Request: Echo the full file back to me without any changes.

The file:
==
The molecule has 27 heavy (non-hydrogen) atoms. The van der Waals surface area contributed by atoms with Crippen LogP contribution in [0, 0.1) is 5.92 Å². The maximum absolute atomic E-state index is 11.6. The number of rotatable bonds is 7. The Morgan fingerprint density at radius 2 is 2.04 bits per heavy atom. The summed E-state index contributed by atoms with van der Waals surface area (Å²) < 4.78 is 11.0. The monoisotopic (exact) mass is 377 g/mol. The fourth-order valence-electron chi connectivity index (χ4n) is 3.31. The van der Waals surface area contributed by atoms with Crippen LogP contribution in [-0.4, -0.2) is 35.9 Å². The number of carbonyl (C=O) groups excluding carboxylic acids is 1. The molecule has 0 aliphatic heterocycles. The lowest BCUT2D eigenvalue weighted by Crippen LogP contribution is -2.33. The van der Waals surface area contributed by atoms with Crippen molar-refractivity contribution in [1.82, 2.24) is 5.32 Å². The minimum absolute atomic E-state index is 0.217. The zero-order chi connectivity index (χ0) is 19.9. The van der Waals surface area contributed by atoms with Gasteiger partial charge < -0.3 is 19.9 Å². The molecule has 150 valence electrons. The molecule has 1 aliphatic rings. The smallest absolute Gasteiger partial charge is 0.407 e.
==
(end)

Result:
The molecule has 27 heavy (non-hydrogen) atoms. The van der Waals surface area contributed by atoms with Crippen LogP contribution in [0, 0.1) is 5.92 Å². The maximum absolute atomic E-state index is 11.6. The number of rotatable bonds is 7. The Morgan fingerprint density at radius 2 is 2.04 bits per heavy atom. The summed E-state index contributed by atoms with van der Waals surface area (Å²) < 4.78 is 11.0. The monoisotopic (exact) mass is 377 g/mol. The fourth-order valence-electron chi connectivity index (χ4n) is 3.31. The van der Waals surface area contributed by atoms with Crippen LogP contribution in [-0.4, -0.2) is 35.9 Å². The number of carbonyl (C=O) groups excluding carboxylic acids is 1. The molecule has 0 aliphatic heterocycles. The lowest BCUT2D eigenvalue weighted by Crippen LogP contribution is -2.33. The van der Waals surface area contributed by atoms with Crippen molar-refractivity contribution in [1.82, 2.24) is 5.32 Å². The minimum absolute atomic E-state index is 0.217. The zero-order chi connectivity index (χ0) is 19.9. The van der Waals surface area contributed by atoms with Gasteiger partial charge < -0.3 is 19.9 Å². The molecule has 150 valence electrons. The molecule has 1 aliphatic rings. The smallest absolute Gasteiger partial charge is 0.407 e.